Thursday, 20 September 2012

Another twist in Elec car debate - equality

UP MP's asy electric car money benefiting 'handful of motorists'

A network of more than 1,600 public charging points has been set up
Government spending of £11m to encourage people to drive electric cars has benefited only a "handful of motorists", MPs have said.

They also warned the scheme was being used to subsidise second cars for more affluent households.
In a report, the Transport Select Committee questioned whether this represented a good use of public money.

The government offers grants of up to £5,000 towards the cost of plug-in cars in a bid to reduce carbon emissions.

And a network of more than 1,600 public charging points has been set up across the country to encourage drivers to switch.

Chair of the cross-party committee, Louise Ellman MP said: "The government must do more to show that its plug-in vehicle strategy is a good use of public money.

"Carbon emissions from transport must be reduced if the UK is to meet its climate change targets, but public money must be targeted on effective policies.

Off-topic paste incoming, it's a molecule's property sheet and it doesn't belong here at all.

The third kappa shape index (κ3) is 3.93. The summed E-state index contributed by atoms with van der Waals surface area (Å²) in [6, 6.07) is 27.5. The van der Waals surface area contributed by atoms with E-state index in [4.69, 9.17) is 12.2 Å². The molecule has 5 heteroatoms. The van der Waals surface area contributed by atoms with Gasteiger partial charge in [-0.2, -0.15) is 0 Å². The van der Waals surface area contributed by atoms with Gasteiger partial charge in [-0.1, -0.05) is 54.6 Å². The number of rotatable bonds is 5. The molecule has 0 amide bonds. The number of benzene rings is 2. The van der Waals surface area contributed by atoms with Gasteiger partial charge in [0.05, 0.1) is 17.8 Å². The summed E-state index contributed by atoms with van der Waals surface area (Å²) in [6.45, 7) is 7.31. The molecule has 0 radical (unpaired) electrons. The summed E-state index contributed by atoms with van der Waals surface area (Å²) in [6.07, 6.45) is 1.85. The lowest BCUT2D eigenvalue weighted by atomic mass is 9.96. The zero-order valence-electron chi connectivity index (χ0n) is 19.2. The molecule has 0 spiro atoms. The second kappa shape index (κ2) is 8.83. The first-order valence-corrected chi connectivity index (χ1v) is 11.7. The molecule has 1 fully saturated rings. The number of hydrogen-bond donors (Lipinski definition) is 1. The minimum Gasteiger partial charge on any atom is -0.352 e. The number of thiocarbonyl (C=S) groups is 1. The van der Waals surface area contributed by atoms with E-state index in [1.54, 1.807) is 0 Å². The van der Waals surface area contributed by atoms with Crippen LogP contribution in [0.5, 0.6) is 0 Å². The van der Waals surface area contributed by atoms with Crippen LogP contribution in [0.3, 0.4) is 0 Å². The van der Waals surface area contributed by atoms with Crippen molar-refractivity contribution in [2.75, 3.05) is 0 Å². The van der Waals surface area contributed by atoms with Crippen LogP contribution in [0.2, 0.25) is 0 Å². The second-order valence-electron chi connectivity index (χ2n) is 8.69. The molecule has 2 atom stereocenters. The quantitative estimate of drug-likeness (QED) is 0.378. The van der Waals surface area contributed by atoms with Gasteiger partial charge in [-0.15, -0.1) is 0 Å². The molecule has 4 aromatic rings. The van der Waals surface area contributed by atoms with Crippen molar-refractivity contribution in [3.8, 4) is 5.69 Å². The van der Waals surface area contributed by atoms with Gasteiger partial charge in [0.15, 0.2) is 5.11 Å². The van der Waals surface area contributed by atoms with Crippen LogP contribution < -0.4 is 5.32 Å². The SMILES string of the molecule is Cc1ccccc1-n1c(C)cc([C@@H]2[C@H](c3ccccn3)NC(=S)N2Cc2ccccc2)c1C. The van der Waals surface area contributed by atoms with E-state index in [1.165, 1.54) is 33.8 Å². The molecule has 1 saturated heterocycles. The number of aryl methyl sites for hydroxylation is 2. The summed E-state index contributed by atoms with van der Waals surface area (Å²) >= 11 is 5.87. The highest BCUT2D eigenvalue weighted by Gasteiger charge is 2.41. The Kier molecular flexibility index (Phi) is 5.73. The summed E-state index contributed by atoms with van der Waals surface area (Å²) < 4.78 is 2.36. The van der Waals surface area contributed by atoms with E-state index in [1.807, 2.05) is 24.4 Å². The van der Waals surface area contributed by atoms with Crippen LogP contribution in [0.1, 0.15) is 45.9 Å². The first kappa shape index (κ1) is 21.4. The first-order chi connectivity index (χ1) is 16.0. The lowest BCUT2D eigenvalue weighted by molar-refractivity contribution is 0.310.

"So far, Department for Transport expenditure on plug-in cars - some £11m - has benefited just a handful of motorists.

"We were warned of the risk that the government is subsidising second cars for affluent households; currently plug-in cars are mostly being purchased as second cars for town driving."

The committee said it was unclear whether the government scheme, which was part of the coalition agreement, actually encouraged demand for plug-in cars.

The government had said it expects there to be tens of thousands of these cars on Britain's roads by 2015, with the number reaching six figures by 2020.

But the committee found that following the introduction of the grants in January 2011 only 1,052 eligible cars had been registered - up from 111 in 2010.

Ms Ellman said: "Ministers should not sit back and hope that the Government's policy on plug-in cars will reduce transport carbon emissions.

"Far more work is required to ensure that this programme is a good use of public funds."
In future, the government should set targets for the number of electric cars they expect to see on the roads and establish a national registry of vehicle charge points, the committee said.

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